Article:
European earth resources radar satellite. CryoSat carried a radar altimeter to acquire accurate measurements of the thickness of floating sea ice so that annual variations could be detected.
It would also permit survey the surface of ice sheets accurately enough to detect small changes. After a seven-year development program, the spacecraft was lost due to a software error in the guidance of the Rokot launch vehicle that was to have placed it in orbit.
CryoSat carried a radar altimeter to acquire accurate measurements of the thickness of floating sea ice so that annual variations could be detected. It would also permit survey the surface of ice sheets accurately enough to detect small changes. After a seven-year development program, the spacecraft was lost due to a software error in the guidance of the Rokot launch vehicle that was to have placed it in orbit.
Since it operated in SAR and Interferometric modes, the altimeter was called SIRAL (SAR Interferometric Radar Altimeter). CryoSat would have orbited at an unusually high inclination, reaching latitudes of 88° North and South. CryoSat would have achieved improved spatial resolution of 250 m in the along-track direction using the Synthetic Aperture technique.
CryoSat's orbit was not sun-synchronous and would have gone through frequent eclipse phases. This presented thermal challenges in the satellite design. CryoSat also did not have any deployable solar panels - - in fact the satellite had no moving parts at all, except for some valves in the propulsion system. The solar panels were fixed to the satellite body, forming a 'roof' at an optimized angle, which provided adequate power under all orbital conditions and still fitted within the launch vehicle.
Cryosat had an intended mission duration of 3.5 years in its non Sun-synchronous, circular 717 km orbit inclined at 92 degrees. The payload consisted of the SIRAL; the DORIS receiver (which received signals from a global network of radio beacons for orbit determination); a laser retroreflector; an X-band antenna (to transmit the huge volume of SIRAL measurement data to the ground when the satellite was above the horizon at Kiruna, Sweden); an S-band helix antenna (to receive telecommands from the ground and transmit status and monitoring information); and three star trackers. The loss of the spacecraft on launch brought to a sorry end a seven-year development program. Milestones included:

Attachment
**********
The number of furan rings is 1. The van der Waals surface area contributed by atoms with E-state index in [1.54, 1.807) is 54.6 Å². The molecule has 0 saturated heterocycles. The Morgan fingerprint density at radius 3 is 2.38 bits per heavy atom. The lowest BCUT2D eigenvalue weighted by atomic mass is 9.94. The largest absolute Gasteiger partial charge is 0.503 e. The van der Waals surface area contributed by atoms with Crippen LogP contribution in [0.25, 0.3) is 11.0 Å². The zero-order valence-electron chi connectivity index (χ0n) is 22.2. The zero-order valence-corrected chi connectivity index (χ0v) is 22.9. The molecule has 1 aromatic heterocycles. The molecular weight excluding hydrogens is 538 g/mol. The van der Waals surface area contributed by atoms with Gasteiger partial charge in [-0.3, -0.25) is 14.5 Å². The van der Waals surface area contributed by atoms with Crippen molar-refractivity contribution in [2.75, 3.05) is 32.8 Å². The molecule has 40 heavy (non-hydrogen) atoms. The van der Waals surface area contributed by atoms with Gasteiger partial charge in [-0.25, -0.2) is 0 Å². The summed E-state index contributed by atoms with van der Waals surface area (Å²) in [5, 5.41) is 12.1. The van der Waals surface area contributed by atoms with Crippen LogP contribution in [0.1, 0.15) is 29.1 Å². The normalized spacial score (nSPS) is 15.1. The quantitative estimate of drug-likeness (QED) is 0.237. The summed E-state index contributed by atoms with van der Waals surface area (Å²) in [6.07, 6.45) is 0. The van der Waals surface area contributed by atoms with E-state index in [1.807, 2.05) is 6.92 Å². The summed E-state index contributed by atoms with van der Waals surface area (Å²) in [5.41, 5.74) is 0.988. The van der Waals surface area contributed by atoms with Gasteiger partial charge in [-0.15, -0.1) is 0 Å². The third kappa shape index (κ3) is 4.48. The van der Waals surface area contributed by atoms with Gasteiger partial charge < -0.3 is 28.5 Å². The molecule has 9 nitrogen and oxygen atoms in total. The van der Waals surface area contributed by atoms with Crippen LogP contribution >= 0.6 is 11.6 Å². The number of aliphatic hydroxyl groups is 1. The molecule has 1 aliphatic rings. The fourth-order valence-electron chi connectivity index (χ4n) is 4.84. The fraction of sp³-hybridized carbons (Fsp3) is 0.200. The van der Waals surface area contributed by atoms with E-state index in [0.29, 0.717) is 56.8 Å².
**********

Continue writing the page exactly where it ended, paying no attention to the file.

- 8 October 2005 - CryoSat mission lost due to an anomaly in the launch sequence
- 26 September 2005 - CryoSat sealed into payload fairing
- September 2005 - CryoSat arrives at launch site in Plesetsk, Russia
- July 2005 - Environmental testing successfully completed at IABG
- June-July 2005 - Start of Flight Acceptance Review
- March 2005 - Sea-ice validation campaign carried out in Baltic Sea.
- October 2004 - Start of integrations of the SIRAL instrument into the spacecraft at IABG (Ottobrunn, Germany).
- September 2004 - Pre-launch series of validation campaigns completed in Arctic.
- September 2004 - Mass properties, separation and vibration tests completed at IABG (Ottobrunn, Germany).
- August 2004 - Spacecraft integration completed at Astrium GmbH - shipped to IABG for environmental testing.
- June 2004 - First of the six Arctic validation campaigns successfully completed.
- June 2004 - Integration of the spacecraft at the Prime Contractor Astrium GmbH's facility in Friedrichshafen, Germany.
- April 2004 - Critical Design Review
- March 2004 - In preparation for a series of validation campaigns in the Arctic, the ASIRAS (Airborne Synthetic Aperture and Interferometric Radar Altimeter System) instrument, which simulates CryoSat measurements from an aircraft, was successfully tested over Svalbard, Norway.
- October 2003 - Installation and testing of payload data processing facility began at the ground station in Kiruna, Sweden.
- September 2003 - Draft CryoSat Validation Implementation Plan released.
- July 2003 - Ground Segment Design Review successfully completed. Industrial integration of scientific data processing algorithms begins.
- June 2003 - First part of Space Segment Critical Design Review successfully completed. EADS Astrium GmbH began integration of the spacecraft in Friedrichshaven, Germany.